I give Oprah two thumbs up for the intervention she attempted a few days ago on her Oprah Winfrey Show, "Diabetes: America's Silent Killer." She reached her arms out as if embracing the 80 million Americans who have diabetes and pre-diabetes, and declared it's time for a wake-up call. I hope it will be for the millions who struggle to manage their diabetes and for the six million Americans who have diabetes and don't yet know it.
By her side were Dr. Oz, heart surgeon and health guru, who got us "oohing" over a pink, healthy kidney, "tsk-tsking" over a crumpled diabetic kidney and brought us to near tears over a forty-four year old woman who's already lost a leg and is on kidney dialysis. Dr. Ian Smith begged a group of fried chicken-loving, pop-swilling diabetic church ladies to change their ways. Bob Greene, exercise physiologist and weight loss expert, put the feather-hated church ladies through their paces in the gym and roused them to their feet chanting, "exercise is non negotiable!"
I, like most of the rest of the world, bow at Oprah's feet for shining a light in our darkest corners. My small request is for a follow-up show to help people make the necessary behavior changes to manage diabetes. As Bob Greene said, "Behavior is the hardest thing to change and people have to rewire themselves." Meanwhile millions of Americans are eating their way into diabetes and millions with diabetes are eating their way to an early cardiovascular death. As Dr. Oz said, "People do not change their lives based on what they know. They change their lives based on what they feel." Ah, I agree.
One of the things I do, as a diabetes patient-expert, (that's a fancy title for someone who has diabetes, knows a lot about it, and is living successfully with it) is educate and inspire fellow patients. I speak at health fairs and conferences and do what Oprah did today, well without the guests and video footage. Watching the show, I remembered a talk I gave to about 50 patients last year where something surprising happened.
I was double-billed with a diabetes educator. The educator's talk preceded mine so I sat back and listened. For 45 minutes she talked about nothing but target weights, blood sugar, blood pressure, cholesterol and triglyceride target ranges, carbohydrate counting, portion sizes and how long to exercise. I saw people's eyes glaze over until the light went completely out. They had heard this a million times.
What they needed was the acknowledgment that diabetes can be tough to live with -- the encouragement that they can do it and a path, as Dr. Oz said, to changing their life because of what they hold most dear. I spoke into that empty space the educator left. After taking the stage, I first shared my own shock and fear hearing my diagnosis of diabetes thirty-eight years ago, my subsequent denial, and my diabetic complications from that denial. The room quieted. They saw I knew how they felt, sometimes confused, sometimes overwhelmed, often exhausted.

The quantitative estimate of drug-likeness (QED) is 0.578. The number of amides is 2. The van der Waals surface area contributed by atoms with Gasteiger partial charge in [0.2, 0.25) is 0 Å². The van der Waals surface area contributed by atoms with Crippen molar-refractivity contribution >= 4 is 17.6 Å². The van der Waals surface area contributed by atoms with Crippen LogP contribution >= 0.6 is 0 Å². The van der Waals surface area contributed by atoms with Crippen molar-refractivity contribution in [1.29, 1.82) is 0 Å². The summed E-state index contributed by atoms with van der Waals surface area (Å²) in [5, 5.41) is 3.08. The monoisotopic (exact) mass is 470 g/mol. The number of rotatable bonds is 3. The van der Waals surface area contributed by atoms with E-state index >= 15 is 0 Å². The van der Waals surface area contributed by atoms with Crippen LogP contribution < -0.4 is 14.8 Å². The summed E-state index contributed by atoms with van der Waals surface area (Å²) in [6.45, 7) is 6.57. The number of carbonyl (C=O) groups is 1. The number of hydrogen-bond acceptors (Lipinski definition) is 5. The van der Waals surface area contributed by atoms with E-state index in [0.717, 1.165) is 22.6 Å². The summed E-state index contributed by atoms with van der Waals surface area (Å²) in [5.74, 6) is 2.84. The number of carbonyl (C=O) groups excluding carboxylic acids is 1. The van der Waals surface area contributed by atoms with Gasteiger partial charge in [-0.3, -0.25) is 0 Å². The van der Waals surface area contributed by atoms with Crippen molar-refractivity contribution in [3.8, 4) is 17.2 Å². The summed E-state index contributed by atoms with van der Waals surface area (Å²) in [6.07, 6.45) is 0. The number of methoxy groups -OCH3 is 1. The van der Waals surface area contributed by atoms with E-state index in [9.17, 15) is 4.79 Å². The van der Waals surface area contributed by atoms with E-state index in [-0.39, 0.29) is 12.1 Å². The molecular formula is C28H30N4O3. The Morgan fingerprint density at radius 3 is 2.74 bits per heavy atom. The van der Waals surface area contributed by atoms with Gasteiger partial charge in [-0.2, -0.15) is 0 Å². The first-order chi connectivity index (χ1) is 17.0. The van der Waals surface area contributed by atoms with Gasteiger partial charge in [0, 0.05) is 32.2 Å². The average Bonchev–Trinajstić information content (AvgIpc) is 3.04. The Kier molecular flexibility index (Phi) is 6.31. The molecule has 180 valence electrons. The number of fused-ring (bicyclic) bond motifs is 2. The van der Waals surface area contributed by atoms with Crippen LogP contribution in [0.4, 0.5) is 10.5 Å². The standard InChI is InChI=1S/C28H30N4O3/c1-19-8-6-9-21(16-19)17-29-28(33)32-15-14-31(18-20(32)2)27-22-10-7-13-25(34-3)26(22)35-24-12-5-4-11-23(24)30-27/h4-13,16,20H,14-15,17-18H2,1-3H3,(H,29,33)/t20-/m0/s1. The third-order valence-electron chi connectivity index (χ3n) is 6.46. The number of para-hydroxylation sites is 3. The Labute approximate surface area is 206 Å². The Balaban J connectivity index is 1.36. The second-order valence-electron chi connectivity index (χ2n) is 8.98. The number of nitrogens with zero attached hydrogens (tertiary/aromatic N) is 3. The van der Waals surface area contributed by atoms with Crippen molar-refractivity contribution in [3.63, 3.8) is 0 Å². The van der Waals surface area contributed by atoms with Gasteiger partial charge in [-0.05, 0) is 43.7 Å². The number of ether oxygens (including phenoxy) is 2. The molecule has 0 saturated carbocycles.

"When you're so busy testing your blood sugar every day," I said, "reading labels, counting carbs, taking your meds, trying to exercise, do you stop to think why you're doing all this work? Isn't it to see your grandchildren grow up, start that second career, grow prized roses, contribute something to the world or have another million days with your spouse?" People leaned forward and heads nodded. Someone understood and was acknowledging this piece of living with diabetes -- where their heart resides, along with their anguish and struggle.
People are dying, literally, to have their health care providers help them with the emotional stamina needed to live well with diabetes. Diabetes requires that we weather our health's ups and downs, day after day, forever, with no break, and that we have the emotional resilience to keep on keepin' on, and bounce back when times are tough. Unfortunately, most medical professionals have little to no training in this area. They are trained to cut and cure.
If you have diabetes ask yourself, "What makes it worth it to me to take care of my diabetes?" If you have patients with diabetes ask your patients this question. Most often this question is never asked, yet the answer often begins, and sustains, our commitment to our health.
Type 2 diabetes is preventable, treatable and for some, reversible. I hope, like Oprah does, that her show saves millions of lives, and I know that when you name that thing that's truly important to you, you will feel your reason to change, and save your own life.
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